• Goffman, Erving. 1959. The presentation of self in everyday life. Garden City, NY: Doubleday.

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    In his best-known work, Goffman provides a study of human behavior in social situations and the way we appear to others that remains unsurpassed to this day. Although Goffman did not address emotion per se, scholars studying management and labor have used many of his ideas. Reprinted, London: Penguin, 2007.

  • Goffman, Erving. 1967. Interaction ritual. New York: Doubleday Anchor.

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    Goffman provides the foundation for much of the later sociological scholarship on ritual interaction, emotional energy, and the role of emotion (as well as other micro-interactions) in perpetuating social stratification (see works by Collins in Social Structure). Reprinted in 1982 (New York: Pantheon).

  • Hochschild, Arlie Russell. 1983. The managed heart: The commercialization of human feeling. Berkeley: Univ. of California Press.

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    In Appendix B Hochschild provides a yeoman’s review of the classic theoretical traditions upon which the current sociological view of emotion was based. Although by no means complete, this chapter is an excellent starting point for students and emotion scholars alike.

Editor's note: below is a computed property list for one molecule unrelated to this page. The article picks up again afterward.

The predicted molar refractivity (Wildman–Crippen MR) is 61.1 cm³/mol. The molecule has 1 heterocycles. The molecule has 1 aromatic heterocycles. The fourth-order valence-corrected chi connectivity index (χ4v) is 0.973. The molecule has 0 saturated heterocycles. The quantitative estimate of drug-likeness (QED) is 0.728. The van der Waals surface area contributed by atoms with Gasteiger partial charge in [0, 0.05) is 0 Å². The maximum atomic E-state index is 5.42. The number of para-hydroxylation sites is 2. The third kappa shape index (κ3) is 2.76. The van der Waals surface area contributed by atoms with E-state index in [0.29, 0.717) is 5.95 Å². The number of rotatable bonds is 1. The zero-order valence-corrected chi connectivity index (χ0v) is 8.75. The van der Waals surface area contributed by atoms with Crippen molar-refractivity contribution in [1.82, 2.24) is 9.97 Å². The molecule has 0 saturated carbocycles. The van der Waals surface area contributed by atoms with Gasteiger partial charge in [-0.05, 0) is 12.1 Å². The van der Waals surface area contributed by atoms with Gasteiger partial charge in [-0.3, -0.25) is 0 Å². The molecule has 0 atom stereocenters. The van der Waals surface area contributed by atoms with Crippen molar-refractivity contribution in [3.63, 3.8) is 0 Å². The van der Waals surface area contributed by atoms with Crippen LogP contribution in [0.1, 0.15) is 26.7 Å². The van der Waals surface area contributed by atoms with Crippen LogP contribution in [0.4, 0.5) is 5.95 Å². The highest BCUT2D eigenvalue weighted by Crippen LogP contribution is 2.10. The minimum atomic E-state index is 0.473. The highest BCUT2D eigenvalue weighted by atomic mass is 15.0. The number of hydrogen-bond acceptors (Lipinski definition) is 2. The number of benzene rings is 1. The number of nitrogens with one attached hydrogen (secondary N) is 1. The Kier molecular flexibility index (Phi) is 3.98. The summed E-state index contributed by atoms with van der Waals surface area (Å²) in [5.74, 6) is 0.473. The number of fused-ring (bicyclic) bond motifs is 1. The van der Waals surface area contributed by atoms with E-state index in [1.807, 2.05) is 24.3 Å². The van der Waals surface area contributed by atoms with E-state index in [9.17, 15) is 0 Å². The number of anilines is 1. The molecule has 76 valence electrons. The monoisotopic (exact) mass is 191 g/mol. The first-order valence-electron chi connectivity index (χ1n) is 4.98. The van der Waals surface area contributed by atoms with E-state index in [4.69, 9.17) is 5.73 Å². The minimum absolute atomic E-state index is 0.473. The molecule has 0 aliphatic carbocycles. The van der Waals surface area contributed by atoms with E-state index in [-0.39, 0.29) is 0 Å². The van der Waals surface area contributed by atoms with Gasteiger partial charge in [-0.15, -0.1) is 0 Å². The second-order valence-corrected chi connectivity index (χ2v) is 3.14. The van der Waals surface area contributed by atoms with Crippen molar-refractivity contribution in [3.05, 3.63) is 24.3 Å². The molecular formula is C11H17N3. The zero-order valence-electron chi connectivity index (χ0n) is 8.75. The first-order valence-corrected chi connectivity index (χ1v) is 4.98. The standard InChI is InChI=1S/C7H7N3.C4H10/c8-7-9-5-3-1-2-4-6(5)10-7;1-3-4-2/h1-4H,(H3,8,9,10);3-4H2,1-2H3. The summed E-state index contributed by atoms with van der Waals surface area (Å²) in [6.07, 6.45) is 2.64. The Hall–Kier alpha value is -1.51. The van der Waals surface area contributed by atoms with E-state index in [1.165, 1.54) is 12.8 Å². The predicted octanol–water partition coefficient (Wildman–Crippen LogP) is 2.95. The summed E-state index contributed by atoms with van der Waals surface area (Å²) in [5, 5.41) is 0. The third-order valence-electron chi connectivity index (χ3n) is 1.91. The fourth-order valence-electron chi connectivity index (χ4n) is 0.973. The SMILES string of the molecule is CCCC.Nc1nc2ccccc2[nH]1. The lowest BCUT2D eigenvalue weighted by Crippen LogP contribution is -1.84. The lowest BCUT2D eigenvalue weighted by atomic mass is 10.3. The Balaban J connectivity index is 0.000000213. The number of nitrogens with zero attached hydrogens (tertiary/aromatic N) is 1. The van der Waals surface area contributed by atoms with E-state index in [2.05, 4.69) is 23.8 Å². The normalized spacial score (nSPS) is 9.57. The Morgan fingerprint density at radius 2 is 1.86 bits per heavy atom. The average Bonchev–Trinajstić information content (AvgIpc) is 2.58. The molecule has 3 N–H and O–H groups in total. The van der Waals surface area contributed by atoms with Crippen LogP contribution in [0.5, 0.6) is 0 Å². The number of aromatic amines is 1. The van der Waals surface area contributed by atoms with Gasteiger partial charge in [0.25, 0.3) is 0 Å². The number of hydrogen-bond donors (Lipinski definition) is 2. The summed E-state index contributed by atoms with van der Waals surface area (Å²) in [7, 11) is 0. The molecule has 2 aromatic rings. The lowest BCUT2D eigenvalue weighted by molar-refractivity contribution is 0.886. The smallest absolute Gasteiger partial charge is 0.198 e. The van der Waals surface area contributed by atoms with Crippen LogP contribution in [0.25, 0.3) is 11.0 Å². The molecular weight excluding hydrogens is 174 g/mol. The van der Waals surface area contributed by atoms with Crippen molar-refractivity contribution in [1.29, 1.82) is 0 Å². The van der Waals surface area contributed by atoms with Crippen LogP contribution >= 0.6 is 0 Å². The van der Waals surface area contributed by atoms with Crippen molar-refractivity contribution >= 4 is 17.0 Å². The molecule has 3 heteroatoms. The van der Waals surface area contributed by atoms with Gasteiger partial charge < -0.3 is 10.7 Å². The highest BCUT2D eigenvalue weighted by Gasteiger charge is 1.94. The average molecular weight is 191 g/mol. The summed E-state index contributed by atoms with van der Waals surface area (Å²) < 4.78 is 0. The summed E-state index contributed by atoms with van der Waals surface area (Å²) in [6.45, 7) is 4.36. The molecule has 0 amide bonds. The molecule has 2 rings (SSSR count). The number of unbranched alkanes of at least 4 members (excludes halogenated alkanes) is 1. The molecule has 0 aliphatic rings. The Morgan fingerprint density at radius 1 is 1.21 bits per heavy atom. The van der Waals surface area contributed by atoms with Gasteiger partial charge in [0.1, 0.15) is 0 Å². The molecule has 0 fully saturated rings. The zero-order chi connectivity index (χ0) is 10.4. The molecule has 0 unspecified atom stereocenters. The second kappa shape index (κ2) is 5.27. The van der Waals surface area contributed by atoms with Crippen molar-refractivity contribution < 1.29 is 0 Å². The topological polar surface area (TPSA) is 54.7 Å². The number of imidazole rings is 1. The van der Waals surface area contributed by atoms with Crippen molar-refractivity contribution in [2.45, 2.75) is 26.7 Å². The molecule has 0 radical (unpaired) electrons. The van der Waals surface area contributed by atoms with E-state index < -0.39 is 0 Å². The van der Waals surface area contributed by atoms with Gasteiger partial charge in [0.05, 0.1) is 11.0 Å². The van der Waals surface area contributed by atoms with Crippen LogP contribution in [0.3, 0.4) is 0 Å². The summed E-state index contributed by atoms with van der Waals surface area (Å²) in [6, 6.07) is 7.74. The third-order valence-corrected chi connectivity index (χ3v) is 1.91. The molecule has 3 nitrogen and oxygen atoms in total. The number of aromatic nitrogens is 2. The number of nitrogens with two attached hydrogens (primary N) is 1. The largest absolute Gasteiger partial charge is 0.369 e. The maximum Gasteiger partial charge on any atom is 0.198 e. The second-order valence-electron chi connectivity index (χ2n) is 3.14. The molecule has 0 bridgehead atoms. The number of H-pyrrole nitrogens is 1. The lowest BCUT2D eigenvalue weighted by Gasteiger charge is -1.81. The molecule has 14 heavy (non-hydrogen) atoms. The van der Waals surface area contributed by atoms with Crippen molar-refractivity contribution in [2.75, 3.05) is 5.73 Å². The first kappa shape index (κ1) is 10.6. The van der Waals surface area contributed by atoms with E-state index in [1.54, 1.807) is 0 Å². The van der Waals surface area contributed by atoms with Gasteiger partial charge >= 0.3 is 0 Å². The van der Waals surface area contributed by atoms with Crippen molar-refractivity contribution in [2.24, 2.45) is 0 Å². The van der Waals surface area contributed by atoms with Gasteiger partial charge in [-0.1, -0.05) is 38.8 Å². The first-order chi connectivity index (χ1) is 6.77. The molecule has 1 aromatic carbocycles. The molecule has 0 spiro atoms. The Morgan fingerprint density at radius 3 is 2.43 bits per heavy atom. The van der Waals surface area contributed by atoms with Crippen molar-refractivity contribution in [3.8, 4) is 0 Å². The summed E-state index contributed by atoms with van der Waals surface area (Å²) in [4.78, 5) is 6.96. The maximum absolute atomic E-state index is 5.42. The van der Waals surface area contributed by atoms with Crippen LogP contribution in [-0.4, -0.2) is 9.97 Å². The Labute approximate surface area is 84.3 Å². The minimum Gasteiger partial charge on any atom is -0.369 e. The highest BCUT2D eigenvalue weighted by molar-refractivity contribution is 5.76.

• James, William, and Carl G. Lange. 1922. The emotions. Baltimore: Williams & Wilkins.

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    In this classic, James and Lange argue that emotions are feelings which come about as a result of physiological changes, rather than being their cause. This theory has been challenged in recent decades but remains important in terms of the evolution of sociological thought on the nature of emotion. Reprinted in 1967 (New York: Hafner).

  • Mead, George Herbert. 1934. Mind, self and society. Chicago: Univ. of Chicago Press.

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    This manuscript contains the heart of Mead’s position on the relationship between the individual and society. Mead’s ideas were extremely influential to symbolic interaction—that is, our ability to take the role of the other—and underlies a good deal of the current sociological work on emotion, including emotional socialization, emotion management, emotional labor, and emotional deviance. Reprinted 2000.